Everyone has a story about coyotes, those raggedy, dog-like animals that howl and yip at night in the hills surrounding our communities.

Some people have seen coyotes run off with household pets, while some pets have never been seen again — assumed to have been the victim of these animals.

I have had two close encounters with them.

One was near my property. I was in the barn feeding the horses, and my dog — a Dalmatian — was not at my heels. I called and called, and she did not come. I found her in front of the barn, in the middle of the street, nose to nose with a coyote.

With me arriving on the scene, the coyote ran off. That was many years ago and, thankfully, good ol’ Buttons did not follow in pursuit.

The other time was while I was out hunting. I came around a corner when a coyote was doing the same; we locked eyes and both froze for a split second — about 15 feet from each other — and then the coyote was gone. (I still say it was too big to be a coyote, but friends have told me wolves are not this far north or west. I dunno.)

My wife tells of a time in Lake Havasu City when a coyote jumped into her backyard with a pet (not hers) in its mouth. Surprising (and sad) to say the least.

Recent news stories have questioned whether you’re allowed to shoot “Wile E. Coyote,” the character from the Looney Tunes cartoons.

The simple answer is “no,” you cannot shoot coyotes.

However, the circumstances could paint a different outcome. If a coyote is attacking you or another human being, if you or your property is threatened, and depending on where you live or are, the answer could be “yes.” (Pets, by the way, legally are property.)

Of course, the key words there are “depending on where you live,” and the circumstances — such as the distance between you and surrounding structures. Also a factor is what you want to use to take the coyote down; a BB gun might be the answer, at least to scare it away.

Side note 1 — Yes, gone are the coyote predator hunts, thanks to a decision by the Arizona Game and Fish Commission on June 21, 2019, outlawing wildlife killing contests across the state. (What the commission members did was to approve a Notice of Final Rulemaking that will need to be approved by the Governor’s Regulatory Review Council (GRRC). The new rule would designate predator or fur-bearing hunt contests, as defined by the rule, an unlawful manner and method of take for the species.)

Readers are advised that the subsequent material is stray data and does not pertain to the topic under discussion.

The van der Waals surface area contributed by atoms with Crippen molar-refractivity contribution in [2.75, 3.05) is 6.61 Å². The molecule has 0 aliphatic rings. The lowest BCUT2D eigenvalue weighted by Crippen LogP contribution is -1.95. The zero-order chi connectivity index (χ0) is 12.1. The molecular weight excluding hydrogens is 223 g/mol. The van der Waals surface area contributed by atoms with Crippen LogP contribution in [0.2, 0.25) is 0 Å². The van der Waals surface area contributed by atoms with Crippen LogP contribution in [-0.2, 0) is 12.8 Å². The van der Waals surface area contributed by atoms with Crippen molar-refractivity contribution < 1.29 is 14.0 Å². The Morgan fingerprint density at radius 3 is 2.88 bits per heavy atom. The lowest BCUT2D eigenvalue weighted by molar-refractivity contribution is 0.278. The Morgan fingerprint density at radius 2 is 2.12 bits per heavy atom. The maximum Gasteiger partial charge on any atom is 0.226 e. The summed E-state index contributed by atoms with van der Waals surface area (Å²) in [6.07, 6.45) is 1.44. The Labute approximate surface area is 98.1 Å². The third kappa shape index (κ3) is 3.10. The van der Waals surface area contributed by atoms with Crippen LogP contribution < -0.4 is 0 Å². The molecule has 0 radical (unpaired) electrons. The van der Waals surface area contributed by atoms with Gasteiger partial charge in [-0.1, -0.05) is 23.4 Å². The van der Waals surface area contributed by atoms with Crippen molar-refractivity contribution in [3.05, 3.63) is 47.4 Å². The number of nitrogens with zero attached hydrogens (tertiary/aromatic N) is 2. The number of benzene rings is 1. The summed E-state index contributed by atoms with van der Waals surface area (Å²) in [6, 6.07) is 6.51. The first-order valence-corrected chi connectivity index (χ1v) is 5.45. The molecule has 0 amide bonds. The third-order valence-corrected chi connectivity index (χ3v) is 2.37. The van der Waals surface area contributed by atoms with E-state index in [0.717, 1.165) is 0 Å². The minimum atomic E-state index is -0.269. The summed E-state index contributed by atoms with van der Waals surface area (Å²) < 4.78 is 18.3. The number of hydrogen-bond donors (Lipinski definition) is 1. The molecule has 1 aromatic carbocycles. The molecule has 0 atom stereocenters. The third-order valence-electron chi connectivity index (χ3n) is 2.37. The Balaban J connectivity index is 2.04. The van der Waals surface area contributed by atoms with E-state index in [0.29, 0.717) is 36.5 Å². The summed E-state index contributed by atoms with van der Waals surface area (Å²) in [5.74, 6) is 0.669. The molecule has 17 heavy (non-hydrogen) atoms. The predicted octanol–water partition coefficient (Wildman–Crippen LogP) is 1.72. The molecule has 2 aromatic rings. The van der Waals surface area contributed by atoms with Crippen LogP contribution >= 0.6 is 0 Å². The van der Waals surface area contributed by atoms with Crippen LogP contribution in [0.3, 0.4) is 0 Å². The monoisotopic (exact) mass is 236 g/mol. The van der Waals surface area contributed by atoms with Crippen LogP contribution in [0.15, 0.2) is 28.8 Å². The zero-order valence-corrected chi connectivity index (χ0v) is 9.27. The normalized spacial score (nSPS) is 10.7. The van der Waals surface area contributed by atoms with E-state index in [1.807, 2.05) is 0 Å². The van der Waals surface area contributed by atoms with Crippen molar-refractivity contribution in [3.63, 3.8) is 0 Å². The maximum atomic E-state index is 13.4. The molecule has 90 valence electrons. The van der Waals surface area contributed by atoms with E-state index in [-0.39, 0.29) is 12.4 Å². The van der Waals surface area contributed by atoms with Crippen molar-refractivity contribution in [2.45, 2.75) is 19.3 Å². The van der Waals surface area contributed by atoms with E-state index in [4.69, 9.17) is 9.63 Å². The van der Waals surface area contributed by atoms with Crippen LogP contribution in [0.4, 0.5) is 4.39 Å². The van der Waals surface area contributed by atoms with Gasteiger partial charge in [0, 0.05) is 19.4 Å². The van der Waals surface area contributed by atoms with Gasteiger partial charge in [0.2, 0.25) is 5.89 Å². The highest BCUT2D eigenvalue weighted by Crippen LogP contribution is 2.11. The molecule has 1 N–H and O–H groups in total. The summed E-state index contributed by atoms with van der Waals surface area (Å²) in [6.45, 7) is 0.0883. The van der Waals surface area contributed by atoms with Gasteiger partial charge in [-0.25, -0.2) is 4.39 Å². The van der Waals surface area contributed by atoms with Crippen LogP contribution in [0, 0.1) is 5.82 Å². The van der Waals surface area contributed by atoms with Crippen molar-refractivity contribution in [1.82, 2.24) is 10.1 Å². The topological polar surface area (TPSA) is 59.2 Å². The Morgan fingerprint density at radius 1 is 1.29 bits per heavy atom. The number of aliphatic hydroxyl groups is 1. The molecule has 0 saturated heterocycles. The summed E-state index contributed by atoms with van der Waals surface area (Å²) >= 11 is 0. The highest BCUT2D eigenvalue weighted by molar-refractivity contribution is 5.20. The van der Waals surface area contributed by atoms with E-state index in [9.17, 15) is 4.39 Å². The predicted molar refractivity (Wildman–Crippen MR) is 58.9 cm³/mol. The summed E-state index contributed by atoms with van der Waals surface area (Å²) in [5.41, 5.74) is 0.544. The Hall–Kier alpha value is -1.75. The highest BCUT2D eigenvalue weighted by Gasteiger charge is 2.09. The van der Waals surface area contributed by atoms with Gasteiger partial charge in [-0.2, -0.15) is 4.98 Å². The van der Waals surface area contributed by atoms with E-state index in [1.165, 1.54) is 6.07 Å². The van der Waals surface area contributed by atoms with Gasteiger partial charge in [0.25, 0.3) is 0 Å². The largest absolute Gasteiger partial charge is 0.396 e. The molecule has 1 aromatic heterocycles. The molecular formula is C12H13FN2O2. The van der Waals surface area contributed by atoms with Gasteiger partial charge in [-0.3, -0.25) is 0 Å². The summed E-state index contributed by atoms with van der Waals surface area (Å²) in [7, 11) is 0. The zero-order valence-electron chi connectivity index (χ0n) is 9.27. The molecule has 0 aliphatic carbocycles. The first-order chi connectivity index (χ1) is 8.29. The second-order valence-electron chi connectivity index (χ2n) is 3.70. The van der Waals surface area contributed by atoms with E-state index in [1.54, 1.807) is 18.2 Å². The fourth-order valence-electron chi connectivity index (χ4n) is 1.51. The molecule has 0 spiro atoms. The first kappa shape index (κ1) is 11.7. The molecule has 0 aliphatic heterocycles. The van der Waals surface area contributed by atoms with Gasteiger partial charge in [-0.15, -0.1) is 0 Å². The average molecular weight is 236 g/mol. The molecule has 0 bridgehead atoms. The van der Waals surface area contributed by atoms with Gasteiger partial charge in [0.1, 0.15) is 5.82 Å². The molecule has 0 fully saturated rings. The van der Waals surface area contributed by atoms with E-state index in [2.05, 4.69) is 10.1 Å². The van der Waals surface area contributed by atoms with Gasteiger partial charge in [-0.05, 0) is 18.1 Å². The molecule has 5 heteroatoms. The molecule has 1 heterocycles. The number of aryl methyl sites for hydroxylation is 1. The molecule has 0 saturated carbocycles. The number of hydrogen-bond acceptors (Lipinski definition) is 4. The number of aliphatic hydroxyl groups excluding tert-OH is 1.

Side note 2 — Why do we have so many coyotes? (We do have more than we used to.) I say it’s because voters in 1994 approved a ban on leg-hold traps. Proponents said leg-hold traps cause pain and suffering, while the opposition said (at the time) predators cost ranchers $8.2 million per year in Arizona.

Coyotes are predators and their numbers have been increasing ever since. Seems few wild animals prey on them. And, unfortunately, coyotes are not after only roadrunners.

No matter how you feel about this, for most of us the smart thing to do is to keep Fido, Fluffy, Kitty and Oscar (sorry, roll with me here) in a safe, secure place, if not inside your house.

Tim Wiederaenders is an editor at the Prescott Daily Courier and a former resident of Lake Havasu City.

0
1
0
0
0

(1) comment

Djanga Unchained

If you are 1/4 mile away from residential, turn the coyote into a red spray. Perfectly legal. If you discharge a weapon in city limits - you better be justified, or the boy's in blue will take issue with you.

Welcome to the discussion.

Keep it Clean. Please avoid obscene, vulgar, lewd, racist or sexually-oriented language.
PLEASE TURN OFF YOUR CAPS LOCK.
Don't Threaten. Threats of harming another person will not be tolerated.
Be Truthful. Don't knowingly lie about anyone or anything.
Be Nice. No racism, sexism or any sort of -ism that is degrading to another person.
Be Proactive. Use the 'Report' link on each comment to let us know of abusive posts.
Share with Us. We'd love to hear eyewitness accounts, the history behind an article.